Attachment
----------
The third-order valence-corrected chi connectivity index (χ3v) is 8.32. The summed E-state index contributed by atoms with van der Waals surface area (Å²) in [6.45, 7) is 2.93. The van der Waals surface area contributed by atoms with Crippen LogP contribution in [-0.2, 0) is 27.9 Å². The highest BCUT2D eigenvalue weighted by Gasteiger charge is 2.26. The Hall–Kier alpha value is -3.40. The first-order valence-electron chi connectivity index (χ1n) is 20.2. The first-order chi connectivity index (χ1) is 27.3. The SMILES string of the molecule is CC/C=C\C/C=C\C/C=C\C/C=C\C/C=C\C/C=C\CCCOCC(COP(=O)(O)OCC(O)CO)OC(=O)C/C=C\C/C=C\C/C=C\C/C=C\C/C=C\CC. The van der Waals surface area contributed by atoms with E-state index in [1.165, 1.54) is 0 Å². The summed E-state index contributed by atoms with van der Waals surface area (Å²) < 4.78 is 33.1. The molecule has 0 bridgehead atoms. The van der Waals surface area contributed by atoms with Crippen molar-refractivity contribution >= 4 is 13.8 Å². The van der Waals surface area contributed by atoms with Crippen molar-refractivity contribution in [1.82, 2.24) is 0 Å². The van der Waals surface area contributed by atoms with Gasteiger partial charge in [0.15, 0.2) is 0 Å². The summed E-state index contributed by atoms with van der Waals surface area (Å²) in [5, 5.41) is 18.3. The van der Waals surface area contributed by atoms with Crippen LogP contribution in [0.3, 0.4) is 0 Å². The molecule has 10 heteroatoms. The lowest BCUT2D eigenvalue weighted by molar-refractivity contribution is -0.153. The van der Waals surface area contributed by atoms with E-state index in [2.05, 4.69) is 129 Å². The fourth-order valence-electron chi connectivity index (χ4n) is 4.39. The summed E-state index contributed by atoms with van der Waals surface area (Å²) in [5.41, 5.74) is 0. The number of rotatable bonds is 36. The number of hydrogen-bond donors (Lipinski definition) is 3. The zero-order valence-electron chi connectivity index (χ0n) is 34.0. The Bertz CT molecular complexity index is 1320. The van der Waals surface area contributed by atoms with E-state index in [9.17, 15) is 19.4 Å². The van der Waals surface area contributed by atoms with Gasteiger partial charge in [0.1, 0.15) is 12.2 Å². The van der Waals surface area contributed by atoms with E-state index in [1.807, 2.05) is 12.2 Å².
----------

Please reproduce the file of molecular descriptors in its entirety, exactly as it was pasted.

The third-order valence-corrected chi connectivity index (χ3v) is 8.32. The summed E-state index contributed by atoms with van der Waals surface area (Å²) in [6.45, 7) is 2.93. The van der Waals surface area contributed by atoms with Crippen LogP contribution in [-0.2, 0) is 27.9 Å². The highest BCUT2D eigenvalue weighted by Gasteiger charge is 2.26. The Hall–Kier alpha value is -3.40. The first-order valence-electron chi connectivity index (χ1n) is 20.2. The first-order chi connectivity index (χ1) is 27.3. The SMILES string of the molecule is CC/C=C\C/C=C\C/C=C\C/C=C\C/C=C\C/C=C\CCCOCC(COP(=O)(O)OCC(O)CO)OC(=O)C/C=C\C/C=C\C/C=C\C/C=C\C/C=C\CC. The van der Waals surface area contributed by atoms with E-state index in [1.165, 1.54) is 0 Å². The summed E-state index contributed by atoms with van der Waals surface area (Å²) < 4.78 is 33.1. The molecule has 0 bridgehead atoms. The van der Waals surface area contributed by atoms with Crippen molar-refractivity contribution >= 4 is 13.8 Å². The van der Waals surface area contributed by atoms with Crippen molar-refractivity contribution in [1.82, 2.24) is 0 Å². The van der Waals surface area contributed by atoms with Gasteiger partial charge in [0.15, 0.2) is 0 Å². The summed E-state index contributed by atoms with van der Waals surface area (Å²) in [5, 5.41) is 18.3. The van der Waals surface area contributed by atoms with Crippen LogP contribution in [0.3, 0.4) is 0 Å². The molecule has 10 heteroatoms. The lowest BCUT2D eigenvalue weighted by molar-refractivity contribution is -0.153. The van der Waals surface area contributed by atoms with E-state index in [2.05, 4.69) is 129 Å². The fourth-order valence-electron chi connectivity index (χ4n) is 4.39. The summed E-state index contributed by atoms with van der Waals surface area (Å²) in [5.41, 5.74) is 0. The number of rotatable bonds is 36. The number of hydrogen-bond donors (Lipinski definition) is 3. The zero-order valence-electron chi connectivity index (χ0n) is 34.0. The Bertz CT molecular complexity index is 1320. The van der Waals surface area contributed by atoms with E-state index in [9.17, 15) is 19.4 Å². The van der Waals surface area contributed by atoms with Gasteiger partial charge in [0.1, 0.15) is 12.2 Å². The van der Waals surface area contributed by atoms with E-state index in [1.807, 2.05) is 12.2 Å².